Second, I do not know if the lack of food the night I was there was related to a failed delivery. However, this reason was not given and the lack of food seemed to be reflective of what happens most evenings based on the tone/intonation of the bartender/cook. I was however assured that if one came earlier (at seven) on most nights there would be food. I was though struck by the fact that they had no food available. No ceviches No oysters. If one is running a ceviche bar a big priority is to have fish to serve. In New York they are plentiful purveyors who can fit this need. Lacking food might be understandable in a place which is a smaller market. That really isn’t the case in Manhattan. It really is bizarre to be out of every kind of food.
Third, before I made my posting I checked a number of other sites (yelp, zagats, city search) to see if other people had had similar experiences. A number of people mentioned that they had trouble getting food and had to leave because of this failure. A number of people said the staff was fun and the place was cute (it is) but that at 18 dollars for some marinated fish and 10$+ for a glass of wine the service needs to be better.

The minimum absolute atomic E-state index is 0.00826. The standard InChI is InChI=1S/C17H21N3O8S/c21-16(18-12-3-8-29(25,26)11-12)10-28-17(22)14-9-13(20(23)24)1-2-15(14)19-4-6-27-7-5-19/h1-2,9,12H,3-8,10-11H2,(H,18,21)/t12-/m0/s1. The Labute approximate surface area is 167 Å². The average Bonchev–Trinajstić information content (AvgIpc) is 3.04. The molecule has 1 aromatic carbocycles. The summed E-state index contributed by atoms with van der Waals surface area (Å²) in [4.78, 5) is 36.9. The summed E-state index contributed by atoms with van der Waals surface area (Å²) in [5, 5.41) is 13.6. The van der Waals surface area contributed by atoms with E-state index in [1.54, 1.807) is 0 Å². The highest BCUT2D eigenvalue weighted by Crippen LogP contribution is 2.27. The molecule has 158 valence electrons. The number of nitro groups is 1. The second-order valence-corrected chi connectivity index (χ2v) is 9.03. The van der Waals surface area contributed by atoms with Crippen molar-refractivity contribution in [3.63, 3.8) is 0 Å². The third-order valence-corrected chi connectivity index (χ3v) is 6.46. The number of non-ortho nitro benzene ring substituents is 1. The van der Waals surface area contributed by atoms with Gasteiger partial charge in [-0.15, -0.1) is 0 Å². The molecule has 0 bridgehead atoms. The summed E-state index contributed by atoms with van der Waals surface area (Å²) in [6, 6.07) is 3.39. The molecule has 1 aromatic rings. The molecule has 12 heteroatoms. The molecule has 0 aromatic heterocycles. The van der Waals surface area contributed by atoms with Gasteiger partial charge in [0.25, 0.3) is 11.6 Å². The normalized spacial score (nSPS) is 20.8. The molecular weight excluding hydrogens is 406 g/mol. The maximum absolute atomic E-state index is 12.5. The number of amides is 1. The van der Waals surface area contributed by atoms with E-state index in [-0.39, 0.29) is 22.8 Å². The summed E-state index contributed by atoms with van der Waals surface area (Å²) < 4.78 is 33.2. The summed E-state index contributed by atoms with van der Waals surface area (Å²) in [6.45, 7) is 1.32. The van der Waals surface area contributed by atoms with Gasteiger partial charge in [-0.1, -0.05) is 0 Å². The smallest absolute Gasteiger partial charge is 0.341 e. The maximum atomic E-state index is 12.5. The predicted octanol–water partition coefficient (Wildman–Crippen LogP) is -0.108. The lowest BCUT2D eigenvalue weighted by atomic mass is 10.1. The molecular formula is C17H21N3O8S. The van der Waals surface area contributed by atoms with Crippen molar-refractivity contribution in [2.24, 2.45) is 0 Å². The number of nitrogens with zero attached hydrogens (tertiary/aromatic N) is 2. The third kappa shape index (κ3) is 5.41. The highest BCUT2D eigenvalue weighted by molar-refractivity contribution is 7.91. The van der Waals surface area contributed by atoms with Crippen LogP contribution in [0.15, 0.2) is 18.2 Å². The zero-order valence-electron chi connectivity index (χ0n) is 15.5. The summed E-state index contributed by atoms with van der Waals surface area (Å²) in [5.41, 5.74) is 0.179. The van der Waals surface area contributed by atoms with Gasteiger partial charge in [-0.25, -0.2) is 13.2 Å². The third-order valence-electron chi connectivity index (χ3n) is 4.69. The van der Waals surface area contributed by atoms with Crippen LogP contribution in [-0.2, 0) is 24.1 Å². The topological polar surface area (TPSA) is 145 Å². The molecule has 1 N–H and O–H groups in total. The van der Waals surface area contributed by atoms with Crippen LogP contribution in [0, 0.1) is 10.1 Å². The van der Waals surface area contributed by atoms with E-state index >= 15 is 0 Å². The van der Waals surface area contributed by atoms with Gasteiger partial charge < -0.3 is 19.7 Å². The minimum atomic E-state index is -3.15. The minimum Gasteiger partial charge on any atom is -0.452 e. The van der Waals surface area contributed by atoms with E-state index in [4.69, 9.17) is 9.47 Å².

Thank you all for the comments and feedback I hope others have a more positive experience.
Hey so thanks a lot Chowhounders (said with a sneer).
So nobody answered my questions yesterday. The following is what happened. Needless to say things did not go well. We left hungry. In fact we left without receiving any food.
We came to the restaurant at 9:45pm. I figured if we got there on the later side then there were better odds that we would find a seat. We were wrong. The place is pretty. It is basically one very long bar in a narrow space which is decorated in a kind of colonial turn of the century style with ceiling fans and dark wood. The people at the place were not so East Village though and seemed to be bankers – this fits with the price point for food and drinks which is rather high (think 15-20 dollars for a plate of ceviche).